Speaker 1: 02:43 The history center had mounted an exhibit showcasing the struggle for LGBTQ civil rights in San Diego. That led to the cooperative effort between the museum, the Sheriff's department, and San Diego pride. The program includes terminology training and it ends with a trip to the exhibit Jen LA Barbara with San Diego pride told KPBS mid division that the program offers a more in depth look than traditional diversity training. The relationship between LGBTQ folks in law enforcement is not always or often a positive one. The first step in holding our law enforcement institutions accountable for treating LGBTQ folks with respect and dignity is education. Deputy Jacob Hernandez said the experience was eyeopening. Donald Bloodworth KPBS news more than 129 million trees died in California during the drought, but there were survivors. Capitol public radio is, as David Romero reports, scientists are experimenting with seedlings from those trees to create forest resilient to climate change. The results of the multiyear drought in places like Tahoe were evident side-by-side sugar, pine trees, one dead, one alive.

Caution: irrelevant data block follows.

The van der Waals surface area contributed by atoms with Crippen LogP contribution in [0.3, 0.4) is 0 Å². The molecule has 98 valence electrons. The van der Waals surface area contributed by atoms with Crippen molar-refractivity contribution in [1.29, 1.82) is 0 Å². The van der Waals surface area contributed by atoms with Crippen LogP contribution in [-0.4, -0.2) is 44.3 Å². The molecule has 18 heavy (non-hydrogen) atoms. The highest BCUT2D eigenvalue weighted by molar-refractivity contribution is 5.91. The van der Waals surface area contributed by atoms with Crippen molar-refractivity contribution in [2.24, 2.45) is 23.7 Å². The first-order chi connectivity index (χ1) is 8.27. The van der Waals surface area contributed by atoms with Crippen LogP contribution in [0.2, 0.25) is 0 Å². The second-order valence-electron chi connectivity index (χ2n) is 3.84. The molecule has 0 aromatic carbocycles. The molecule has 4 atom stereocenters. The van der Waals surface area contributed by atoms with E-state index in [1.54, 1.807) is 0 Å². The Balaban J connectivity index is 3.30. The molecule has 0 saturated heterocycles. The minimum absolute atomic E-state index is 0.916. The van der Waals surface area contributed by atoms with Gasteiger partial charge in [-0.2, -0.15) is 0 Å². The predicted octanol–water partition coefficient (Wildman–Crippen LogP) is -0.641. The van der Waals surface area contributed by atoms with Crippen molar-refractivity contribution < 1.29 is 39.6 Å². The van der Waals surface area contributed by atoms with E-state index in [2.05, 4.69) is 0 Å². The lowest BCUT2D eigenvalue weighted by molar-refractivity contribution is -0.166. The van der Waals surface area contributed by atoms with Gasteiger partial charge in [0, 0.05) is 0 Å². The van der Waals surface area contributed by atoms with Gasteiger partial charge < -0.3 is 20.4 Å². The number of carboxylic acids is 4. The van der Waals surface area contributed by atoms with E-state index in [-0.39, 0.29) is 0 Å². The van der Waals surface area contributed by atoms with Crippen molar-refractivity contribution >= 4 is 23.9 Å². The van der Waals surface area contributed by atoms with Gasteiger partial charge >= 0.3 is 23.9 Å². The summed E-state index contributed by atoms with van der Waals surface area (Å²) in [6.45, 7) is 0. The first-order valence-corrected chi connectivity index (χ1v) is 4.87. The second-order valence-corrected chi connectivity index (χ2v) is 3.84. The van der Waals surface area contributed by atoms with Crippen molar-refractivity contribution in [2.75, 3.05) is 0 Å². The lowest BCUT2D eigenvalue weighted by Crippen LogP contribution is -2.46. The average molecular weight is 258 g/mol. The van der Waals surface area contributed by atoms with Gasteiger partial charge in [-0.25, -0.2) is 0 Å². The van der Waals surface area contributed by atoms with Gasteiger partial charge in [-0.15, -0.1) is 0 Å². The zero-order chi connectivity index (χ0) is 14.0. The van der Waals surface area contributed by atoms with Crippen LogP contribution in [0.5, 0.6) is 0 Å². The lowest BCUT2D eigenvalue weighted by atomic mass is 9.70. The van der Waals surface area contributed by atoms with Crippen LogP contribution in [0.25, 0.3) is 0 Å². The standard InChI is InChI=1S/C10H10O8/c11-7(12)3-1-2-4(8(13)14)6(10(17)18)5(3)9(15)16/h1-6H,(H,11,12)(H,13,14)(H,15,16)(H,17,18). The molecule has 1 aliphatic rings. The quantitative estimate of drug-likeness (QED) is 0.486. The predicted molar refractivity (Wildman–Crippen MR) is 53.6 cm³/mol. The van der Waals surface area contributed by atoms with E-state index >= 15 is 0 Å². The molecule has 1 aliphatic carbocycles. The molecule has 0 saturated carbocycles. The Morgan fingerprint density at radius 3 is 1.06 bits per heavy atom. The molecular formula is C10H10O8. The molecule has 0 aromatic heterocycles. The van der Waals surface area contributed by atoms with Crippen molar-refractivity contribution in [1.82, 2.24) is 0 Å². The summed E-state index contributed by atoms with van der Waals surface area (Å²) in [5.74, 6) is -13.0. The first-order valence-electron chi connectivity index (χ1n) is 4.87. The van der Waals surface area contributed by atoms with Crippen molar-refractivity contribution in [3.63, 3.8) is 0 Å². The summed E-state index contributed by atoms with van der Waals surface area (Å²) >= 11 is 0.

Speaker 1: 03:52 Those that survived were more water use sufficient than their dead counterparts. That's UC Davis biologist Patricia Maloney. She's collected seeds from 100 living trees and she calls the mothers. Then her team raised seedlings and planted them within 12 miles of the forest where their mothers stand. One does not want to play God and sometimes you do have to let nature take its course. The hopes is to know that offspring are passing on their genes. Maloney wants at least half to survive. She hopes to make this forest an example as climate change worsens and says this new way could be applied statewide in Sacramento. I'm Ezra David Romero. Last week, a federal judge at Oregon block the Trump administration from denying visas to immigrants if they lack the ability to pay for healthcare. KPBS reporter max Revlon Adler tells us how the proclamation would have drastically reduced legal immigration to the U S